Sakeliga questions FSTC’s authority to compel BEE reporting


Sakeliga questions and seeks clarification on the Financial Sector Transformation Council’s (FSTC) authority to compel compliance with BEE reporting from financial services businesses.

In March, the FSTC demanded that all financial institutions – from individual brokers to large corporates – provide evidence of their Broad-Based Black Economic Empowerment (B-BBEE) status (Reporting Notice 1 of 2024). Following this and similar FSTC notices in 2021 and 2022, several industry role-players now appear to be under the impression that non-compliance with reporting may result in formal or other statutory sanctions against them.

However, presently no legislation Sakeliga is aware of compels financial institutions to participate in or certify their businesses’ racial profile under the B-BBEE Act.

The FSTC appears to be overreaching by demanding B-BBEE reporting from financial institutions not involved in B-BBEE transactions or certification processes.

Sakeliga has therefore requested the FSTC to provide us with a clarification and substantiation of its position within 30 days. This is well in advance of the FSTC’s ostensible deadline of 28 June 2024 for industry compliance with its questionable directive. Sakeliga intends to share information it obtains from the FSTC with financial services providers, in order that they may better consider their possible response to the FSTC.

In general, financial institutions would be well-advised to delay their decisions and obtain legal advice before considering compliance with the FSTC’s directive. It is likely that the FSTC would use the information provided against you in future, in pursuit of non-value adding sectional and political interests.

Sakeliga’s position remains that the public interest is best served when businesses employ a strategy of maximum achievable non-compliance with government’s policy of BEE and its demands for BEE reporting.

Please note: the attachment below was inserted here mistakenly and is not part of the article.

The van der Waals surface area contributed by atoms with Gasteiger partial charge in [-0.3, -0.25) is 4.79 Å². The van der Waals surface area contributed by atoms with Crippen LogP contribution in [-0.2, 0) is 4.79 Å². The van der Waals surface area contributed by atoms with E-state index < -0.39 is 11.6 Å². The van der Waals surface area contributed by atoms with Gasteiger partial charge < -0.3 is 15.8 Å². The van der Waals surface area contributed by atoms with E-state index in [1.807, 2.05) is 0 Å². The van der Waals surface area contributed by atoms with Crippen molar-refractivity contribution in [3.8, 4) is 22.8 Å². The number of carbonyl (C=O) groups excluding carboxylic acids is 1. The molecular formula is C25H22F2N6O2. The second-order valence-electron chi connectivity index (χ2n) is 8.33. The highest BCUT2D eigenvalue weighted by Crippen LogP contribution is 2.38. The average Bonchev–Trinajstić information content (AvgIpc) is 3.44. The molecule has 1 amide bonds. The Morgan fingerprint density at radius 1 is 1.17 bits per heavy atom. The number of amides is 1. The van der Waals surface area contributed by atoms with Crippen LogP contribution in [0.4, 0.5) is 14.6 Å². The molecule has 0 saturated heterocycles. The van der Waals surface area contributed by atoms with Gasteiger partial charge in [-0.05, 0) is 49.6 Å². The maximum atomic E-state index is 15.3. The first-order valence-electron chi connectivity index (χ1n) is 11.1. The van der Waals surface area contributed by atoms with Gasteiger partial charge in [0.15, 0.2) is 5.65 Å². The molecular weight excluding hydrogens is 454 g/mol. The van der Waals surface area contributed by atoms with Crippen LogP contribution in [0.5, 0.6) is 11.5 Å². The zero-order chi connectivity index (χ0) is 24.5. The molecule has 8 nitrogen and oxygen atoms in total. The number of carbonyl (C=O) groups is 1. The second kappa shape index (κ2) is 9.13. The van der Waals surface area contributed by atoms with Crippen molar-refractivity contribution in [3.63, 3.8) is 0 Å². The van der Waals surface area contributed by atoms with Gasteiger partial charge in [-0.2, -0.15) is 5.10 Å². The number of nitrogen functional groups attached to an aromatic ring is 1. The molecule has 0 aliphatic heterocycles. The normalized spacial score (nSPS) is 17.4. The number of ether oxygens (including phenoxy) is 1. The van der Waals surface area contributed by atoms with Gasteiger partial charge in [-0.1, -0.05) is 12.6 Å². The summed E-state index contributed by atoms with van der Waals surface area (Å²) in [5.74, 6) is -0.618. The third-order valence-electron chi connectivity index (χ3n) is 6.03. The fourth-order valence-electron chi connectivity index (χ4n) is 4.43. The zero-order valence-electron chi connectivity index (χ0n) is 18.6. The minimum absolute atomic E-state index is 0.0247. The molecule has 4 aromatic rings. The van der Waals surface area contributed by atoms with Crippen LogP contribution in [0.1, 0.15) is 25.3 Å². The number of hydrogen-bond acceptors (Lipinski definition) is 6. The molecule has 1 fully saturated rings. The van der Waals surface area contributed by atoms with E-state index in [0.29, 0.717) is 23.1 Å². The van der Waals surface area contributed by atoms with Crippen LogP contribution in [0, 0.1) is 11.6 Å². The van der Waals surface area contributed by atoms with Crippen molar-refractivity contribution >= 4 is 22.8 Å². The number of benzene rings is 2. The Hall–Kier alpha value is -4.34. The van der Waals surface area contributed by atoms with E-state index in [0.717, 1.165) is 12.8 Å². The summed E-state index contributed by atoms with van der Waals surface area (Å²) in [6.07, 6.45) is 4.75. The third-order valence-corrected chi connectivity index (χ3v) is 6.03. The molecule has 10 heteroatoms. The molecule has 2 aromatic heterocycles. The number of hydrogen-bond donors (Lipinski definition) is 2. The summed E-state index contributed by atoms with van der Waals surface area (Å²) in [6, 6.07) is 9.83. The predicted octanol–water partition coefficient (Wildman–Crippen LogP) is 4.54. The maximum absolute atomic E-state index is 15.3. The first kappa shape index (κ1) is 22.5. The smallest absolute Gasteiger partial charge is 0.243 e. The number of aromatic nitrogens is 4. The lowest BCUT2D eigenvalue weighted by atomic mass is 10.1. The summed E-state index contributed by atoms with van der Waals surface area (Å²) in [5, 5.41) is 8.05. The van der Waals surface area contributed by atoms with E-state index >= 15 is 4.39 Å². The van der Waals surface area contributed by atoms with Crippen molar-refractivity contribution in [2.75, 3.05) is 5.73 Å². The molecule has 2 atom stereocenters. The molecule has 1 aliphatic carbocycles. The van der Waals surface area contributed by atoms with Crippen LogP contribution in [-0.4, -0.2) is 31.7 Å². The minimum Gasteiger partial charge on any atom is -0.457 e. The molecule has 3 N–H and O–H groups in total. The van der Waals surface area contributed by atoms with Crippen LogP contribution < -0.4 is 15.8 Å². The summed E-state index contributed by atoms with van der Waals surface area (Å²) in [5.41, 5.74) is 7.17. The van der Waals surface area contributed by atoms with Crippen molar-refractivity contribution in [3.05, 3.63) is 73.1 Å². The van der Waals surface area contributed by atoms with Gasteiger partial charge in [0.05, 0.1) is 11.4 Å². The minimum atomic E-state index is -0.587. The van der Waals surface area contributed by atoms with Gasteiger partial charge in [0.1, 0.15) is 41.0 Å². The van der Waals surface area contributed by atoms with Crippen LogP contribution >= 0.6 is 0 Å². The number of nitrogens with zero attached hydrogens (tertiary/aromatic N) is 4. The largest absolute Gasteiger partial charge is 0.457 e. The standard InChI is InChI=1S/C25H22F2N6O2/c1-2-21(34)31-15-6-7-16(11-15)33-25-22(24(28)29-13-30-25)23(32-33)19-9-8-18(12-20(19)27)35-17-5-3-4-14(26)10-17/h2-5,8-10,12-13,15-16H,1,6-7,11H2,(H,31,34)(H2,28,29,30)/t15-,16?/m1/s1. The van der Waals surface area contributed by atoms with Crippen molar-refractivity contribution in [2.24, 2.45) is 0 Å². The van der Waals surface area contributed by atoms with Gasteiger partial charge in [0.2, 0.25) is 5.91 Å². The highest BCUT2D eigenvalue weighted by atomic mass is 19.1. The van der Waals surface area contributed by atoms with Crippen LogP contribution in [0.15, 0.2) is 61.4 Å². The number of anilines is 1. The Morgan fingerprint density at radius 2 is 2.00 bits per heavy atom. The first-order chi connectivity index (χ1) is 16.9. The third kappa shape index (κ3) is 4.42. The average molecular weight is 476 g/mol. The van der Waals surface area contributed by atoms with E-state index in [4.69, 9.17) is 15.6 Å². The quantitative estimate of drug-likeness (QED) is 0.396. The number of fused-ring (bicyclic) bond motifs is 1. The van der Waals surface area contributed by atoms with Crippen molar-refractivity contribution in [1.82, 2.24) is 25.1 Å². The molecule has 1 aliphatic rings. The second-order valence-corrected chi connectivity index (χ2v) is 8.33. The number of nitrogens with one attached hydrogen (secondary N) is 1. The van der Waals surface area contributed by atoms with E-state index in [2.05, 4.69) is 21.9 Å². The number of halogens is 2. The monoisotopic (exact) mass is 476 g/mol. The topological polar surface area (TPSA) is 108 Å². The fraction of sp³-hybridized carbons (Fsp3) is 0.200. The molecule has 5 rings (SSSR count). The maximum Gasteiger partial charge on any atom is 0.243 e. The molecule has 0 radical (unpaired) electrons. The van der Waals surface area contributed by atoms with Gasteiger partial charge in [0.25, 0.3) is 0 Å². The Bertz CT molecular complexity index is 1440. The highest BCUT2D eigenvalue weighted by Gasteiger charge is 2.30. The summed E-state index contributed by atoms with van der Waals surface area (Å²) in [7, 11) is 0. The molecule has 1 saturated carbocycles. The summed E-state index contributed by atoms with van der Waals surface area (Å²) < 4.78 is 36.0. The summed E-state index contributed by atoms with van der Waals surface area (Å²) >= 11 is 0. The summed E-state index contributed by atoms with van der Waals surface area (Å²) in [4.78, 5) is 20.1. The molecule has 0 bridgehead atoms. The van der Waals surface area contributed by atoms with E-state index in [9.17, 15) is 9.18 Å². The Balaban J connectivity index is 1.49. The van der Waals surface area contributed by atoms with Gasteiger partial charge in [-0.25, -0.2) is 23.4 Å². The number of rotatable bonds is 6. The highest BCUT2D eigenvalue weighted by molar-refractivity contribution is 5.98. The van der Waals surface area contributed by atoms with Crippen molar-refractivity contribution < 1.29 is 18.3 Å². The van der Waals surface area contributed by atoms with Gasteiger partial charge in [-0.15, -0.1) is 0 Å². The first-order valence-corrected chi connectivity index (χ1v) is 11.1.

Sakeliga's Mission: Building Scalable Solutions to State Failure

BEE is a temporary harmful government policy. The policy professes to seek empowerment, but in fact requires businesses to jeopardise their mission of value-generation for adherence to political directives with a bureaucratic and racial focus. Instead of encouraging value-adding economic co-operation across communities, BEE adds layer upon layer of structural cost to doing business in South Africa, raising the cost of goods and services, and thereby making virtually everyone poorer.

In our letter to the FSTC this week:

  1. Sakeliga questions:
    1. the FSTC’s power and authority to require financial institutions to invest time, effort, and costs in complying with its reporting notices.
    2. whether the FSTC possesses legal authority to impose sanctions on non-compliant role-players.
  2. Sakeliga requests that the FSTC provide:
    1. reasons for deeming Reporting Notice 1 of 2024 to be within its power.
    2. reasons why it is requiring compliance from all financial services providers.
    3. clarity on the extent and source of its ostensible authority to impose sanctions on non-participating role-players.
  3. Sakeliga informs the FSTC of our comprehensive request for information under the Promotion of Access to Information Act, concerning the FSTC’s:
    1. status as a sector council under the B-BBEE Act.
    2. activities, records, decisions, and policies concerning sanctions for non-compliance with FSTC directives, such as financial and professional penalties.
    3. co-operation with the Financial Sector Conduct Authority (FSCA), the B-BBEE Commission, the Prudential Authority, and the Department of Trade Industry and Competition where it concerns the policing, investigation, enforcement, and imposition of sanctions against financial institutions.

Click here for our attorney’s letter to the FSTC.

Find out more about Sakeliga’s important litigation work and how to support it here.